What Is a Database Query?


Once you store some data in a database, you can use a screen form to inquire about the data. You can nd out how many rows of data exist in a table, and you can select and display the particular row or rows you want to review. This process is called querying a database. PERFORM can retrieve and organize your data in many different ways, depending on the screen form you use and how you structure your query.

Querying a Database

4-3

What Is a Database Query?

The examples in this section are based on the customer form included with the demonstration database. The form, as it appears on the screen, is displayed as follows:
PERFORM: Query Next Previous View Add Update Remove Table . . . Searches the active database table. ** 1: customer table** _______________________________________________________________________________ _______________________________________________________________________________ CUSTOMERS Customer Number: Company : First Name: Address : [ ]

[ [ [ [ [

Last Name: ] ]

City : Telephone :

] ]

State :

Zip :

_______________________________________________________________________________ _______________________________________________________________________________

Searching for an Exact Match


The simplest way to query a database is to ask PERFORM to locate a single row. To search for a row, select the Query option and then enter data on the screen form the way it appears in the row you want PERFORM to nd. The data you enter is called search criteria because PERFORM uses this information to select rows as it searches the database. Some database management systems refer to this approach as query by example (QBE).

4-4

Querying a Database

What Is a Database Query?

You can use the customer form to search for an individual customers row. First, type q to select the Query option, and then type the companys name in the Company eld. For example, to search for the row containing information about the All Sports Supplies company, you would complete the form as shown:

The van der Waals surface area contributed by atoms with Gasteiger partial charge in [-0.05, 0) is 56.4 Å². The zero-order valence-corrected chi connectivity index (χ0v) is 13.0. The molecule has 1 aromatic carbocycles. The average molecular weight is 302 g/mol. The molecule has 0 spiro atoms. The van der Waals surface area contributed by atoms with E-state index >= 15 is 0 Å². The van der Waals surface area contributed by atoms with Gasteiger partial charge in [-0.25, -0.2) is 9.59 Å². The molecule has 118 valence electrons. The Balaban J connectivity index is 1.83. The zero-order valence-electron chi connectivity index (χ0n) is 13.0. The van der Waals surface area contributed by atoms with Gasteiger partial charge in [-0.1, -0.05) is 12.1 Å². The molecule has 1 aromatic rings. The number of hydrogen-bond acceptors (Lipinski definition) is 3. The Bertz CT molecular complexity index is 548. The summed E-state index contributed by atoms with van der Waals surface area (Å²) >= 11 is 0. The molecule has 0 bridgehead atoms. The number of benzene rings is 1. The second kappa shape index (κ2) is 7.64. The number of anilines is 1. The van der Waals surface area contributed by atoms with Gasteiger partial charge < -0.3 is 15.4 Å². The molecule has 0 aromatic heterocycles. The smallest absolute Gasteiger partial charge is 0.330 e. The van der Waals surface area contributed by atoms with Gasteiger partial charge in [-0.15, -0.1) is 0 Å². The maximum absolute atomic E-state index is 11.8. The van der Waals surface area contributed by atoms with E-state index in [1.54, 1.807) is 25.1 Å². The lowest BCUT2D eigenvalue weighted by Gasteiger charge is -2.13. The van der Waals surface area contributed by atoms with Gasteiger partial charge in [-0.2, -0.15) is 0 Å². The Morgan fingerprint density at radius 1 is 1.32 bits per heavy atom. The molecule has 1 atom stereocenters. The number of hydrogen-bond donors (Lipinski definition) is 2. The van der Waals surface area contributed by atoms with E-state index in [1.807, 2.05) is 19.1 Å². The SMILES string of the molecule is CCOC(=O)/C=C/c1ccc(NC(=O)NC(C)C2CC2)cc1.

QUERY: ESCAPE queries. INTERRUPT discards query. ARROW keys move cursor. Searches the active database table. ** 1. customer table** _______________________________________________________________________________ _______________________________________________________________________________ CUSTOMERS Customer Number: Company : First Name: Address : [ ]

All Sports Supplies [ ] [ [ [ [ ] ] ] ]

Last Name:

City : Telephone :

State :

Zip :

_______________________________________________________________________________ _______________________________________________________________________________

The completed QUERY Screen tells PERFORM to search for rows in which the company column contains All Sports Supplies. Leaving the other elds blank tells PERFORM not to consider them as part of the query.

Querying a Database

4-5

What Is a Database Query?

To initiate the search, press the ESCAPE key. When PERFORM locates the row, it appears on the screen, along with a message on the Status line indicating the results of the search:
PERFORM: Query Next Previous View Add Update Remove Table . . . Searches the active database table. ** 1: customer table** _______________________________________________________________________________ _______________________________________________________________________________ CUSTOMERS Customer Number: Company : First Name: Address : [101 ]

All Sports Supplies [Ludwig ] [213 Erstwild Court [ [Sunnyvale [408-789-8075 ] ] ] ]

Last Name:

[Pauli

City : Telephone :

State :

[CA]

Zip :

[94086]

_______________________________________________________________________________ _______________________________________________________________________________

1 row(s) found

4-6

Querying a Database

What Is a Database Query?

Searching for a Group of Rows


PERFORM also can search for a group of rows. For example, to nd the rows